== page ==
This is serious watchmaking.  The original handwinding ETA 6497.1 is heavily modified and ends up with a centre-mounted second hand (just like the original) and a woodpecker-neck regulator to make sure it hits chronometer standards.  Then all you need is a Hartmann jacket, a Heinkel He 111 and somewhere to park it.

Pilot chronographs

The chronograph could have been invented for pilots (although it wasn’t – Moinet’s chronograph was for timing horse races 89 years before the Wright Brothers).  Using a conventional watch to run time/distance calculations in a cockpit is pretty inexact.  It makes much more sense to have a second hand you can start and stop easily.  So airmen quickly started adopting chronographs.

Hanhart Monocontrol

IWC were one of the first to make dedicated flying chronographs, but it’s cheaper to qualify as a pilot than buy an original 1936 IWC pilot chrono.  Instead, there are modern pilot chronos that you can wear happily even if you’re flying a desk. 

Hanhart also found their way onto the wrists of military pilots.  Again, the chances of tracking down an original from WWII are slimmer than finding a buried Spitfire in Burma, but you can adorn your cockpit with a modern, 44mm Hanhart Monocontrol that is almost identical.  Stop, start and seconds-zero – all on one button.  Cathedral hands.  The only major difference is that the modern version has a stainless steel case over the original’s non-magnetic brass. All you need to do is add your own patina.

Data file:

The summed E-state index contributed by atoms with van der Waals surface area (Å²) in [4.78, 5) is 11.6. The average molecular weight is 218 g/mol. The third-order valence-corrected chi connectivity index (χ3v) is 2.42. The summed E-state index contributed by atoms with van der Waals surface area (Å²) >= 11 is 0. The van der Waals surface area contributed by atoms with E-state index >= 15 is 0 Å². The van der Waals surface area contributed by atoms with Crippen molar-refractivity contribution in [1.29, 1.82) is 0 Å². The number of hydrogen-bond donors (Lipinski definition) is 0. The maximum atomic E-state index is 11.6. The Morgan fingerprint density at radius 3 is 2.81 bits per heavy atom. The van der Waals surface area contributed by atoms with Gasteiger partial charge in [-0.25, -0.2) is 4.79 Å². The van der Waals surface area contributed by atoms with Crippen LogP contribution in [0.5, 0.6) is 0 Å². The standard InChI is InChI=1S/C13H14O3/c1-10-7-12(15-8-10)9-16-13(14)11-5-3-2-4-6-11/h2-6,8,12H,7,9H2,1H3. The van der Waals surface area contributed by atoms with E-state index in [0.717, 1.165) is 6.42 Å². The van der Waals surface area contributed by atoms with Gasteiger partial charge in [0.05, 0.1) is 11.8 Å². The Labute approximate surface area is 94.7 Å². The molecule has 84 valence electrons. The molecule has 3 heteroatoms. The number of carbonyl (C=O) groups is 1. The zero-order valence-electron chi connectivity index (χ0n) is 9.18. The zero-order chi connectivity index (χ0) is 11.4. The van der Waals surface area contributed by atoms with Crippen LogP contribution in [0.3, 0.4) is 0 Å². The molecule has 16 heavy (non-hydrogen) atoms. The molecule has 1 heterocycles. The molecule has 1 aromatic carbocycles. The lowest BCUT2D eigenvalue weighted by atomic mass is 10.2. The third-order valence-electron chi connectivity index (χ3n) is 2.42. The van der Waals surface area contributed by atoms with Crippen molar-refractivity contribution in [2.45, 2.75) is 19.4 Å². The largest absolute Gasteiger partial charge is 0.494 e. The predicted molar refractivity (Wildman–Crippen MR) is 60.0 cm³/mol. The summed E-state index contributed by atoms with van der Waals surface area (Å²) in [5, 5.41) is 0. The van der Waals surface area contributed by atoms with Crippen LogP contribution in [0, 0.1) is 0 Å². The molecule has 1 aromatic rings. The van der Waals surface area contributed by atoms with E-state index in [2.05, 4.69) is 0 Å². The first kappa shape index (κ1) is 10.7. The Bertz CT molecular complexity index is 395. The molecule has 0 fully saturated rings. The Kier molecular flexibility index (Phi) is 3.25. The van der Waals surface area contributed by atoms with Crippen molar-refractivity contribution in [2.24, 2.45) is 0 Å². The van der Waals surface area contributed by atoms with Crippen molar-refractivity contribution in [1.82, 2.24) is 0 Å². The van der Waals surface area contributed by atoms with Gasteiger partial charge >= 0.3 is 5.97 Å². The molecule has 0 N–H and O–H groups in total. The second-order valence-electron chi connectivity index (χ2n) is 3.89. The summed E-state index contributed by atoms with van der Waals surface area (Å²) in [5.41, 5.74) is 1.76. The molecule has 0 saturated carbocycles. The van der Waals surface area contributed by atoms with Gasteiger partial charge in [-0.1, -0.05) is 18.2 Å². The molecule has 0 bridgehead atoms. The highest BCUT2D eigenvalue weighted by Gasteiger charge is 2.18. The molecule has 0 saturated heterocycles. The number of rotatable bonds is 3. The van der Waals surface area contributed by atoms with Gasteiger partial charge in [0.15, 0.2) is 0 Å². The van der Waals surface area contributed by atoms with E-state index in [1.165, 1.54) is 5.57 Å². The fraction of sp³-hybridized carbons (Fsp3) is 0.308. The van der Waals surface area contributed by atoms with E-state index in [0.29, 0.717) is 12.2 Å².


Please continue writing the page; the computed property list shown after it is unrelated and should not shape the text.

Also at 44mm there’s the Laco Kiel – tricompax dials and self-winding.  Smaller at 38.5mm is the classic Sinn 356.  Again, tricompax, self-winding and a dial so clear you could see it even in a vertical spin, although you’ll probably have better things to do.  If 38mm is too small, Sinn helpfully offers the larger, but otherwise identical, 358.    Fortis will sell you an Aviatis Flieger Chronograph – 40mm, day/date and clarity you could read from a neighbouring cockpit.


If you’ve no need for a chronograph or just want a simpler, cleaner dial there’s plenty of choice.  Damasko have a somewhat more contemporary take on the flieger.  The DA30, 40 and 50 series all run the robust, accurate, 25 jewel ETA 2836-2 movement.  Clear, crisp classic flieger dials.  You could probably land your Lancaster on them too – Damasko don’t mess about when it comes to their cases.  These are ice-hardened to 710 Vickers and the movement is shockproof and antimagnetic to DIN standards.  The twin-chisel profile “12” marker on the dial is a more modern take on the trad flieger triangle.   

The Fortis Flieger Aviatis gives you the same sort of clarity and functionality with the classic “triangle and two dots” at 12 that’s marked out pilots’ watches since the Reichs-Luftfahrtministerium’s 1935 specifications.